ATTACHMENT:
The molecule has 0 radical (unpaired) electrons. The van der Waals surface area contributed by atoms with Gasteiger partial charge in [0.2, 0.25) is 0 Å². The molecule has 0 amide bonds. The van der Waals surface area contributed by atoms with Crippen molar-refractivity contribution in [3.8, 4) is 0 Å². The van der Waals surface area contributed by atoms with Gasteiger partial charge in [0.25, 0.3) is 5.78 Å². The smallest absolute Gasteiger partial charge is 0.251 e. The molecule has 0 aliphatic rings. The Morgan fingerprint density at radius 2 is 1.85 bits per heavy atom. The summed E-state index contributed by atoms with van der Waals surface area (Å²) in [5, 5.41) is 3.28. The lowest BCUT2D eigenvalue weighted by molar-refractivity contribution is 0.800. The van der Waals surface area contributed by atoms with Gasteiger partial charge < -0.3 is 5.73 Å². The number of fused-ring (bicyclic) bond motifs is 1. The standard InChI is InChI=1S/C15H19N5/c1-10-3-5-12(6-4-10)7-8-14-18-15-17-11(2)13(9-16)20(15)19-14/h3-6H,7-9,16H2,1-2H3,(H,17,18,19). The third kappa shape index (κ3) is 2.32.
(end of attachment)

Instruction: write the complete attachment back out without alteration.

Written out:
The molecule has 0 radical (unpaired) electrons. The van der Waals surface area contributed by atoms with Gasteiger partial charge in [0.2, 0.25) is 0 Å². The molecule has 0 amide bonds. The van der Waals surface area contributed by atoms with Crippen molar-refractivity contribution in [3.8, 4) is 0 Å². The van der Waals surface area contributed by atoms with Gasteiger partial charge in [0.25, 0.3) is 5.78 Å². The smallest absolute Gasteiger partial charge is 0.251 e. The molecule has 0 aliphatic rings. The Morgan fingerprint density at radius 2 is 1.85 bits per heavy atom. The summed E-state index contributed by atoms with van der Waals surface area (Å²) in [5, 5.41) is 3.28. The lowest BCUT2D eigenvalue weighted by molar-refractivity contribution is 0.800. The van der Waals surface area contributed by atoms with Gasteiger partial charge < -0.3 is 5.73 Å². The number of fused-ring (bicyclic) bond motifs is 1. The standard InChI is InChI=1S/C15H19N5/c1-10-3-5-12(6-4-10)7-8-14-18-15-17-11(2)13(9-16)20(15)19-14/h3-6H,7-9,16H2,1-2H3,(H,17,18,19). The third kappa shape index (κ3) is 2.32.